A story resurfaced which claimed an American charity that provides free hairpieces for financially disadvantaged children experiencing medical hair loss
, was charging recipients up to $1,000 for donated hair, following a phone enquiry.
The initial post regarding Locks of Love spread rapidly across Facebook, and reached over 600,000 shares. However, a fact-check confirmed
the initial claim was false.
The charity also followed up with a statement on its website quashing the rumours: "This false post is just that, FALSE. LOL [Locks of Love] did not receive this phone call and no one at our office would have given this false information".
"We ask many times for the actual phone number people claimed to have called. Many people use our name to draw attention to themselves. IF there is an entity using our name and charging for hairpieces, it would be greatly appreciated if we could identify them and have this stopped".
Locks of Love
Initially connected to a for-profit wig retailer, Locks of Love began to operate as separate non-profit organisation in December 1997.
The majority of its young recipients have medical hair loss from the autoimmune disorder Alopecia Areata
and its various phenotypes.
Others have experienced hairloss from radiation therapy, chemotherapy, severe burns or inflammation (cicatrical alopecia
), among other causes.
Their mission is deeply connected to all aspects of the process of hair loss in children
, understanding that it is more than just a physical or cosmetic issue. On their website, the charity emphasises, "children who receive these hairpieces have lost more than their hair; they suffer from a loss of self".
The organisation reiterates that while a hairpiece will not cure a child's condition, it "can help restore some of the normalcy to their everyday lives that most of us take for granted",
providing a "foundation on which they can begin to rebuild their self-esteem".
Locks of Love has gained widespread media coverage, Celebrities who have donated their hair to the charity include Olympic champion Shaun White, Gina Rodriguez and Russell Crowe.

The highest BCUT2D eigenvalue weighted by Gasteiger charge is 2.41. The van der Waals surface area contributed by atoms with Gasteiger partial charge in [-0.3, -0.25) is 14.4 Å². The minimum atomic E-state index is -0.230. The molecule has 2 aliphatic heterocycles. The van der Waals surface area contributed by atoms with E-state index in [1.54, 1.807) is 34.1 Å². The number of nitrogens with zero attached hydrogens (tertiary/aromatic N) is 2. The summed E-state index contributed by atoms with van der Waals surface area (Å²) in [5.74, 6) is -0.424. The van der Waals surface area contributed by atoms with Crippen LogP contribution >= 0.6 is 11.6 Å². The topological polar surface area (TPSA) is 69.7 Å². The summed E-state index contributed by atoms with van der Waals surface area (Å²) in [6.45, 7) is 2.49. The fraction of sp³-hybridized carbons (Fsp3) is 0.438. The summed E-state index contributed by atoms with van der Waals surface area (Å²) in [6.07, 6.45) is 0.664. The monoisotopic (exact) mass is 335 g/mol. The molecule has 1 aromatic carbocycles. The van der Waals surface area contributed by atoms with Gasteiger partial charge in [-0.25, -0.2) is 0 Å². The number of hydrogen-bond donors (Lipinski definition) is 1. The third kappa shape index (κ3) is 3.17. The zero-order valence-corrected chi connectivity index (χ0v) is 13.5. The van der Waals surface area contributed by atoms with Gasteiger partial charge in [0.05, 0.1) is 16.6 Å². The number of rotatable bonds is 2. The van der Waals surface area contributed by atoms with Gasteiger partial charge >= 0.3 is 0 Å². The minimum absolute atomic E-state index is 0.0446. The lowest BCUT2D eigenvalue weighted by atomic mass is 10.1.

Children's hair loss
It can be particularly difficult to treat hairloss in younger children. While Alopecia Areata treatment
is possible for the scalp-only form from 16 years of age, its more severe phenotypes - Alopecia Totalis and Alopecia Universalis
- currently have no truly effective treatment options regardless of age.
Additionally, children who are losing their hair may feel ostracised from their peer groups at school, and, as the charity explains, will often "withdraw from normal childhood activities such as swimming, going to the mall or even playing with their friends".
Unfortunately, there have also been many cases of hair loss-related bullying
However, hairpieces make a huge difference to the lives of children who experience medical hair loss. Catherine, a recipient of a Locks of Love hairpiece, tells of how, "having a hairpiece has made it much easier for me to handle my Alopecia and feel beautiful".
Cancer-related hair loss
can also cause a great deal of distress. In many cases, however, hair will eventually grow back in a year or less following treatment. Nonetheless, hairpieces can help to boost a child's self-esteem during this arduous process.
While Locks of Love operates in the US and Canada, the Little Princess Trust
offers a similar service in the UK for children and young adults up to the age of 24. Each charity accepts hair donations to make their real-hair wigs for girls and boys from, as well as financial contributions.